Anne de Cornault, when questioned as to her reason for going down at night to open the door to Hervé de Lanrivain, made an answer which must have sent a smile around the court. She said it was because she was lonely and wanted to talk with the young man. Was this the only reason? she was asked; and replied: “Yes, by the Cross over your Lordships’ heads.” “But why at midnight?” the court asked. “Because I could see him in no other way.” I can see the exchange of glances across the ermine collars under the Crucifix.
Anne de Cornault, further questioned, said that her married life had been extremely lonely: “desolate” was the word she used. It was true that her husband seldom spoke harshly to her; but there were days when he did not speak at all. It was true that he had never struck or threatened her; but he kept her like a prisoner at Kerfol, and when he rode away to Morlaix or Quimper or Rennes he set so close a watch on her that she could not pick a flower in the garden without having a waiting-woman at her heels. “I am no Queen, to need such honours,” she once said to him; and he had answered that a man who has a treasure does not leave the key in the lock when he goes out. “Then take me with you,” she urged; but to this he said that towns were pernicious places, and young wives better off at their own firesides.
“But what did you want to say to Hervé de Lanrivain?” the court asked; and she answered: “To ask him to take me away.”
“Ah — you confess that you went down to him with adulterous thoughts?”
“Then why did you want him to take you away?”
“Because I was afraid for my life.”
“Of whom were you afraid?”
“Of my husband.”
“Why were you afraid of your husband?”
“Because he had strangled my little dog.”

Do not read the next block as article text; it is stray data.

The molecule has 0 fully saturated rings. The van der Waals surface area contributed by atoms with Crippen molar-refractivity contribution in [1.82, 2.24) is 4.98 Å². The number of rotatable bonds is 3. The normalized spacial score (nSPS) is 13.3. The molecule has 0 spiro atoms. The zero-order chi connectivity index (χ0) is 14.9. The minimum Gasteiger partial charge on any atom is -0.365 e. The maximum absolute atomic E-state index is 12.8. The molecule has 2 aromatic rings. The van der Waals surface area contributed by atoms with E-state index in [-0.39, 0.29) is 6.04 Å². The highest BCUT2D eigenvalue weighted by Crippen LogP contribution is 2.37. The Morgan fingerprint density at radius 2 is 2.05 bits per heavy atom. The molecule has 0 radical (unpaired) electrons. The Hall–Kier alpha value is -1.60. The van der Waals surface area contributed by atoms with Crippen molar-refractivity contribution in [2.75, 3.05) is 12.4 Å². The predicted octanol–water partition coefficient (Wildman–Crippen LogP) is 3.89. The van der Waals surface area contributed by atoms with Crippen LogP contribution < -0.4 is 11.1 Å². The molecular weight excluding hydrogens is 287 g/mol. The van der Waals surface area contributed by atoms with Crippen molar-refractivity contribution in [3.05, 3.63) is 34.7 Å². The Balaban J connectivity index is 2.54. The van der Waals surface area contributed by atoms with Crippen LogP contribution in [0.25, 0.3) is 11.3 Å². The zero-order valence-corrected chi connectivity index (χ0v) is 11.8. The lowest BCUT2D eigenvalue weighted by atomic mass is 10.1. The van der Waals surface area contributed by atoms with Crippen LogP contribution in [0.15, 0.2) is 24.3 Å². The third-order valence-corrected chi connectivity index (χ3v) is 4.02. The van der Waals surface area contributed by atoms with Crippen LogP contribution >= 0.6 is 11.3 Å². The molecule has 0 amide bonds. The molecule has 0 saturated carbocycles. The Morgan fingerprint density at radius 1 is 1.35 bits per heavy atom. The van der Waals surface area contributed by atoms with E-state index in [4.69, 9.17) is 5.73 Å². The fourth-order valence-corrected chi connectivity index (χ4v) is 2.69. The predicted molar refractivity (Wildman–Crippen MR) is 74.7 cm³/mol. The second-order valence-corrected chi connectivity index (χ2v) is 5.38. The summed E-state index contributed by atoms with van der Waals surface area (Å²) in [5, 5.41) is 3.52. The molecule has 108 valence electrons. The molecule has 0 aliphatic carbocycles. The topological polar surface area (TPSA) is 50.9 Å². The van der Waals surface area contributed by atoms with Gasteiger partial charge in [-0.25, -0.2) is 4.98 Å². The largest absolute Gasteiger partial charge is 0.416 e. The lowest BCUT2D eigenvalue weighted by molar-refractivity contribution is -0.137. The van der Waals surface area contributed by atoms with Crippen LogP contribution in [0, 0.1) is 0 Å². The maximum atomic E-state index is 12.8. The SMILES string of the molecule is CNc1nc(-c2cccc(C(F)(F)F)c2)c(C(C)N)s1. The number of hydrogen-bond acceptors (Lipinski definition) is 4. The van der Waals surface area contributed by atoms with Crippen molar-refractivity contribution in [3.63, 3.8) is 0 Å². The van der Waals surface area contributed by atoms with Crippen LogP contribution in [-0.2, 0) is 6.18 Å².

Another smile must have passed around the courtroom: in days when any nobleman had a right to hang his peasants — and most of them exercised it — pinching a pet animal’s wind-pipe was nothing to make a fuss about.
At this point one of the Judges, who appears to have had a certain sympathy for the accused, suggested that she should be allowed to explain herself in her own way; and she thereupon made the following statement.
The first years of her marriage had been lonely; but her husband had not been unkind to her. If she had had a child she would not have been unhappy; but the days were long, and it rained too much.
It was true that her husband, whenever he went away and left her, brought her a handsome present on his return; but this did not make up for the loneliness. At least nothing had, till he brought her the little brown dog from the East: after that she was much less unhappy. Her husband seemed pleased that she was so fond of the dog; he gave her leave to put her jewelled bracelet around its neck, and to keep it always with her.
One day she had fallen asleep in her room, with the dog at her feet, as his habit was. Her feet were bare and resting on his back. Suddenly she was waked by her husband: he stood beside her, smiling not unkindly.
“You look like my great-grandmother, Juliane de Cornault, lying in the chapel with her feet on a little dog,” he said.
The analogy sent a chill through her, but she laughed and answered: “Well, when I am dead you must put me beside her, carved in marble, with my dog at my feet.”